So far, we seem to have established that perfection in terms of coffee is a very subjective experience. What is beautiful and refreshing to one person might be bitter and dull to another. One of the fundamental aspects of coffee making that is vital to finding that perfect cup is understanding how you like your beans roasted. Try not to laugh at the previous statement, this is a serious discussion. Generally speaking, coffee is differentiated in the way it has been roasted: dark and light; each of which provide their own unique experiences to the drinker. Let's talk about them!
In its simplest form, a dark roast means that the coffee beans have been more exposed to heat, resulting in beans with a darker complexion. Coffee is considered be dark roast when they are heated to 440℉, however if they reach anything above 465℉, they start to burn and reach the taste and texture of charcoal. As fun as it sounds to drink fossil fuels, many prefer the full, smoky taste of dark roasted beans that are heated at a temperature within the interval of perfection for a dark roast. Lastly, as coffee beans are being exposed to all this heat, they likewise begin to release their natural oils, called diterpenes, which can be found on the surface of dark roasted beans.
Because dark roasts are exposed to more heat, they lose a lot more water and moisture compared to that of a light roasted bean. This loss of moisture means that there is less water present to dilute the natural taste of coffee, which really brings out the raw, bitter flavor of the coffee beans. This type of roast is famous for being served in diners, so if you like a more old school approach to coffee drinking in front of a poster of Betty Boop while The Platters are playing on the jukebox, there is absolutely no shame in having this roast as your favorite.
Lastly, because the dark roast exhibits this unique and distinguishing flavor, it is a great choice for espressos because dark roasts are higher in porosity. Here is your new coffee term that is bound to make you sound like an expert in any coffee related discussion: porosity. Porosity simply refers to how well water can enter and travel through the coffee beans. If water can easily squeeze itself through the tiny little gaps in a coffee bean, then it has a high porosity. If water has a hard time entering the bean and finds itself getting stuck inside, then it has a low porosity. The high porosity of dark roasts means that water can easily go inside their beans and quickly extract all the interesting flavors that makes coffee so special. An espresso machine uses a little bit of boiling water and pressurizes it, forcing water into the coffee bean and extracting its chemicals that give it flavor. The result is the brown liquid that lands in your cup. The reason dark roasts are excellent choices for espressos is because of their porosity; they can handle the pressure of having boiling hot water forced into them, resulting in a nice, even mix of flavors that makes dark roasts so enjoyable.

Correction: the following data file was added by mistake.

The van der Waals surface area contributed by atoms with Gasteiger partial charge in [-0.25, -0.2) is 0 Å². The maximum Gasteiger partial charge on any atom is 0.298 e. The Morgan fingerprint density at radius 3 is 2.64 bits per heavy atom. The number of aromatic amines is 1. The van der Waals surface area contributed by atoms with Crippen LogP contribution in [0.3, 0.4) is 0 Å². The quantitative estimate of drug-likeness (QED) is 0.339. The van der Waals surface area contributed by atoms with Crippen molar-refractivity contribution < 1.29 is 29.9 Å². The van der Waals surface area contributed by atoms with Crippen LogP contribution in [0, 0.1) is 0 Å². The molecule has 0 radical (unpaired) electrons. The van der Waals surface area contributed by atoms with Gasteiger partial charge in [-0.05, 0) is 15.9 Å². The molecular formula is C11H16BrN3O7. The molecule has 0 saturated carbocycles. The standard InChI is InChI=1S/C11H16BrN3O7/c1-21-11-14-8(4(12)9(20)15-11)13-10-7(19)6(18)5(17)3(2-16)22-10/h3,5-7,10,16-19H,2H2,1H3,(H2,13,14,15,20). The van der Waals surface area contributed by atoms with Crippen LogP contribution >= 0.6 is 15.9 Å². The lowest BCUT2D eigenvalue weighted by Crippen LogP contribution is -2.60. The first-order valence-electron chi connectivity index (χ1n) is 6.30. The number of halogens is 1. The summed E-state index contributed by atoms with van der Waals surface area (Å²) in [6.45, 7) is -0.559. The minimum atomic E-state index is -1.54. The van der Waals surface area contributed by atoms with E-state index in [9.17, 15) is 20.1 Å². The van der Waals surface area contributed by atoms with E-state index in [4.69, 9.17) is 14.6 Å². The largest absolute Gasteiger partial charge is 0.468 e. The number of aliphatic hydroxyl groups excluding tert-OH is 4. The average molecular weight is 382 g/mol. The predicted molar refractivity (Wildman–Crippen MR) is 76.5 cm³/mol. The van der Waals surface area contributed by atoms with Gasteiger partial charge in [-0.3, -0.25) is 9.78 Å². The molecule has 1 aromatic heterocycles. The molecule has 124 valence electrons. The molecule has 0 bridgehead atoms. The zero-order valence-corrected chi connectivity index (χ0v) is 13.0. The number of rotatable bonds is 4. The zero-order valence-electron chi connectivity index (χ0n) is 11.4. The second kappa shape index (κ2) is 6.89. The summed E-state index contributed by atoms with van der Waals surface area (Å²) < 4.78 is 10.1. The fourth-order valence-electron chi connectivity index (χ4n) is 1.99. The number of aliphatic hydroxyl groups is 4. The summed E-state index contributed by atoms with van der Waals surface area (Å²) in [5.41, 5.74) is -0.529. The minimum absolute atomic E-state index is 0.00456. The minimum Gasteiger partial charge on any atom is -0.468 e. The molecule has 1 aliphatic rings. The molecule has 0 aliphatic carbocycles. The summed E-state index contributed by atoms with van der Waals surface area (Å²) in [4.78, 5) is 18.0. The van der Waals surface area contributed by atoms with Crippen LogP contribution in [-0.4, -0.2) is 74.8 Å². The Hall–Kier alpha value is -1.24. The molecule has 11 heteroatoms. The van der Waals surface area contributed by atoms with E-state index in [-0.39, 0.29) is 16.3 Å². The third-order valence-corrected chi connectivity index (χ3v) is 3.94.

If dark roasts are characterized by hotter temperatures, light roasts are naturally those that are not exposed to as much heat in the roasting process. Compared to dark roasts, light roasted beans have a light brown complexion from less exposure to heat. In the roasting process, it's much easier to tell when a bean becomes lightly roasted since they are ready by the time one hears a single popping sound in the roaster when it reaches 35℉. This is known as “the first crack” of the bean.
Light roasted beans retain more of the moisture found in the original coffee bean, meaning they don’t have as much of a bitter, bold taste that the dark roast has. As a result, the light roast has a more bright, herbal taste that makes it perfect for those of us coffee drinkers who like to put spoonfuls of cream and sugar to offset the taste of bitter coffee. Interestingly enough, the light roast is the best option for the pour-over method. Why might that be? If you thought porosity, then you’ve been paying attention. Good job! The pour over method is pretty slow, meaning that water isn’t forced into the bean to extract its flavors. This gives the dark roast a nice environment for its fruity and floral notes to shine.
Despite their seemingly stark contrasts, both have a few characteristics that they share in common. This might come as a surprise to some, but both have roughly the same amount of caffeine concentration. Some studies have shown that light roast coffee has slightly more caffeine than dark roast, however, this conclusion is only reached if the caffeine concentration is measured in terms of either the density or mass of the coffee beans in question. However, we must also not forget that the chemical makeup of caffeine retains its composure really well, even during the roasting process. A single molecule of caffeine has many bonds that are formed in a compact structure, which is why it has such a high boiling and melting point. In order for caffeine to be “destroyed” and minimize its effects, these bonds likewise need to be destroyed. Although they might seem like big differences, the temperatures needed to make dark and light roasts are not all that different to a molecule as compact and structured as caffeine. So, on a bean to bean basis, the caffeine concentration is nearly identical.
Dark and light roast coffee are the two accepted extremes on the spectrum that is roasted coffee. For those who are admirers of either of these types of coffee, keep going. Both are great choices for those who want to simply get their day started. However, for those who want to expand their coffee palate and decide to venture into the middle ground(no pun intended) of that spectrum, dark and light roasts serve as a starting point as they continue to embark on their journey to find their perfect cup of coffee.